The prolific artist may be forced to reveal his 23-year hidden identity due to trademark technical issues.
The European Union’s Intellectual Property has ruled that the European artist is unable to attain a trademark for his work under a hidden identity. Banksy has been in a legal battle for the past two years with UK company, Full Colour Black, over the use of the Flower Thrower artwork painted on their cards.
The artist applied and received a trademark for the particular piece however this prompted the card company to file a case against Banksy stating he had no intention to use the actual trademark. This claim was fuelled as Banksy had written in a previous book that “copyright is for losers.” This prompted Banksy to retort by opening his own store but unfortunately did not work in his favour. The judges came to the conclusion that “The use, which was only made after the initiation of the present proceedings, was identified as use to circumvent the requirements of trademark law and thus there was no intention to genuinely use the sign as a trademark.” Now that this particular ruling has been set, this may cause an issue for the rest of Banksy’s artwork as they now face the same trademarking issue.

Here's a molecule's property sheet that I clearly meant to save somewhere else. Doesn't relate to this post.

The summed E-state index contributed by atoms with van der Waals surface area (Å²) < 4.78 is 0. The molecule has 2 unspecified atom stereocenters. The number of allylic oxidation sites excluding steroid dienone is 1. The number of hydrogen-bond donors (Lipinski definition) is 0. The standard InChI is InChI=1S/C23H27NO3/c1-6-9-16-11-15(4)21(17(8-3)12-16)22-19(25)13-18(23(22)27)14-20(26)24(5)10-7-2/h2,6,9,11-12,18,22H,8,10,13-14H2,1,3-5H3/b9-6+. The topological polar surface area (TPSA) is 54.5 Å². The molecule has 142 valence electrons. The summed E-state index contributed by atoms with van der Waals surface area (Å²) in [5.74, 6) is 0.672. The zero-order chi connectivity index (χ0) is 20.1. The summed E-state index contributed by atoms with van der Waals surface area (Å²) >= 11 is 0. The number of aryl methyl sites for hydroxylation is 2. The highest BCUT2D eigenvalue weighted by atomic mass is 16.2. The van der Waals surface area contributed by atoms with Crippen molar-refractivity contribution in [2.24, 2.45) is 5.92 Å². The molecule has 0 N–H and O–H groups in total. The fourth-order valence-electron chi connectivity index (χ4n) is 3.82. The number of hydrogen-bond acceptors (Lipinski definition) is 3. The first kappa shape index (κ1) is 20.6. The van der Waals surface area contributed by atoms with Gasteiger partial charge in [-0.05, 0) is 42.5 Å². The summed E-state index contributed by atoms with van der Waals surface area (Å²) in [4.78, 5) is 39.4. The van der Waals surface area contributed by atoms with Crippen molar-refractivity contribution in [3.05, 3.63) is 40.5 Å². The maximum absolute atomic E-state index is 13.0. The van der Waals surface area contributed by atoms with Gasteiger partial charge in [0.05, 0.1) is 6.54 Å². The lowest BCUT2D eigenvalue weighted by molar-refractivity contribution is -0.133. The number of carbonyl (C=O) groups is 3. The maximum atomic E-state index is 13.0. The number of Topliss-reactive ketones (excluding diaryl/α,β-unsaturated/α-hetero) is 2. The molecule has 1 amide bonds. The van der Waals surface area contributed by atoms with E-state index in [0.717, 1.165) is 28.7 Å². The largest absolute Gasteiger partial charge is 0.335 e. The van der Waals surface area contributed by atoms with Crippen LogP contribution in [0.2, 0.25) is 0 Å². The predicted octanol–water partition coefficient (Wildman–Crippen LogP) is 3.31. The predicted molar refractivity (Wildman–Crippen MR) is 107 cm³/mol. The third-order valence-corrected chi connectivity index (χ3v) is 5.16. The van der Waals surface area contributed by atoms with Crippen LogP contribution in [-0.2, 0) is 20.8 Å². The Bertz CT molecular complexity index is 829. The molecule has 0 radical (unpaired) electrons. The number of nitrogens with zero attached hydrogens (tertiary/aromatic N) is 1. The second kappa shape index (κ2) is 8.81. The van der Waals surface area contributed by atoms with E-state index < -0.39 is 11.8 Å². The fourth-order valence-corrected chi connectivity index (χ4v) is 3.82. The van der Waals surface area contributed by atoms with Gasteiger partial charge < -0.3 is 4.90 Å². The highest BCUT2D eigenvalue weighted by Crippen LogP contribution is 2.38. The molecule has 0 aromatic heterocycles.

In order to attain a trademark for his own work, the artist may be forced to reveal an identity they have kept hidden for over 2 decades.
Subscribe to FIB’s Weekly Alchemy Report for your weekly dose of music, fashion and pop culture news!